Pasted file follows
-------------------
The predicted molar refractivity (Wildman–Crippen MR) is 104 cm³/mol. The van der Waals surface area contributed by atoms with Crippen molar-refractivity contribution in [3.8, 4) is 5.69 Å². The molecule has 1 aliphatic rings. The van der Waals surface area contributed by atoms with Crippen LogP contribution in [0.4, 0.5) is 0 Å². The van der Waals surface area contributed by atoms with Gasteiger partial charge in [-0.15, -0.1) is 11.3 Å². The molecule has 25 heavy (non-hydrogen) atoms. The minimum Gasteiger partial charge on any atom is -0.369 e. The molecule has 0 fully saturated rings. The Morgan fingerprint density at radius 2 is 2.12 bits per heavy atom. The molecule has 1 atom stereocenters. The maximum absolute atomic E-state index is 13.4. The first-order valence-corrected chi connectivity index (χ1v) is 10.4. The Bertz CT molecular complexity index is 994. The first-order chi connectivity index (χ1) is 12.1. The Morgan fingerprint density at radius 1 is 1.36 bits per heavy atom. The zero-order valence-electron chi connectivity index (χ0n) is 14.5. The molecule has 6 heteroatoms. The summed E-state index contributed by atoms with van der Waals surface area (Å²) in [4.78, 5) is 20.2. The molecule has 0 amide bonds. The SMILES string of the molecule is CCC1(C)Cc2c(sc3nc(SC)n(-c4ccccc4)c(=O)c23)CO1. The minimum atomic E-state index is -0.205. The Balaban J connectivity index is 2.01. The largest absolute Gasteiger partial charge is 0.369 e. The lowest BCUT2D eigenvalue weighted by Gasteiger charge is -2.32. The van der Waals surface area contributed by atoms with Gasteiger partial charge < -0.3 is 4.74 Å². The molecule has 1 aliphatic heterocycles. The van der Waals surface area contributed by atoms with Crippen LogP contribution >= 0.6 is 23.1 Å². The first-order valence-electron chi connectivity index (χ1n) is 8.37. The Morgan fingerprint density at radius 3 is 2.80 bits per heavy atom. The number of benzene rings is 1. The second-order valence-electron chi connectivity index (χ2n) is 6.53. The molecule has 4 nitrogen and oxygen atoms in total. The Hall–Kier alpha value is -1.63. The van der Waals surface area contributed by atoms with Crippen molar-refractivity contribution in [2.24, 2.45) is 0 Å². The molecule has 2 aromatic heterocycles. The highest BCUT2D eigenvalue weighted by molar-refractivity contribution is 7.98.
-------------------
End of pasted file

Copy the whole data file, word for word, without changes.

The predicted molar refractivity (Wildman–Crippen MR) is 104 cm³/mol. The van der Waals surface area contributed by atoms with Crippen molar-refractivity contribution in [3.8, 4) is 5.69 Å². The molecule has 1 aliphatic rings. The van der Waals surface area contributed by atoms with Crippen LogP contribution in [0.4, 0.5) is 0 Å². The van der Waals surface area contributed by atoms with Gasteiger partial charge in [-0.15, -0.1) is 11.3 Å². The molecule has 25 heavy (non-hydrogen) atoms. The minimum Gasteiger partial charge on any atom is -0.369 e. The molecule has 0 fully saturated rings. The Morgan fingerprint density at radius 2 is 2.12 bits per heavy atom. The molecule has 1 atom stereocenters. The maximum absolute atomic E-state index is 13.4. The first-order valence-corrected chi connectivity index (χ1v) is 10.4. The Bertz CT molecular complexity index is 994. The first-order chi connectivity index (χ1) is 12.1. The Morgan fingerprint density at radius 1 is 1.36 bits per heavy atom. The zero-order valence-electron chi connectivity index (χ0n) is 14.5. The molecule has 6 heteroatoms. The summed E-state index contributed by atoms with van der Waals surface area (Å²) in [4.78, 5) is 20.2. The molecule has 0 amide bonds. The SMILES string of the molecule is CCC1(C)Cc2c(sc3nc(SC)n(-c4ccccc4)c(=O)c23)CO1. The minimum atomic E-state index is -0.205. The Balaban J connectivity index is 2.01. The largest absolute Gasteiger partial charge is 0.369 e. The lowest BCUT2D eigenvalue weighted by Gasteiger charge is -2.32. The van der Waals surface area contributed by atoms with Gasteiger partial charge < -0.3 is 4.74 Å². The molecule has 1 aliphatic heterocycles. The van der Waals surface area contributed by atoms with Crippen LogP contribution >= 0.6 is 23.1 Å². The first-order valence-electron chi connectivity index (χ1n) is 8.37. The Morgan fingerprint density at radius 3 is 2.80 bits per heavy atom. The number of benzene rings is 1. The second-order valence-electron chi connectivity index (χ2n) is 6.53. The molecule has 4 nitrogen and oxygen atoms in total. The Hall–Kier alpha value is -1.63. The van der Waals surface area contributed by atoms with Crippen molar-refractivity contribution in [2.24, 2.45) is 0 Å². The molecule has 2 aromatic heterocycles. The highest BCUT2D eigenvalue weighted by molar-refractivity contribution is 7.98.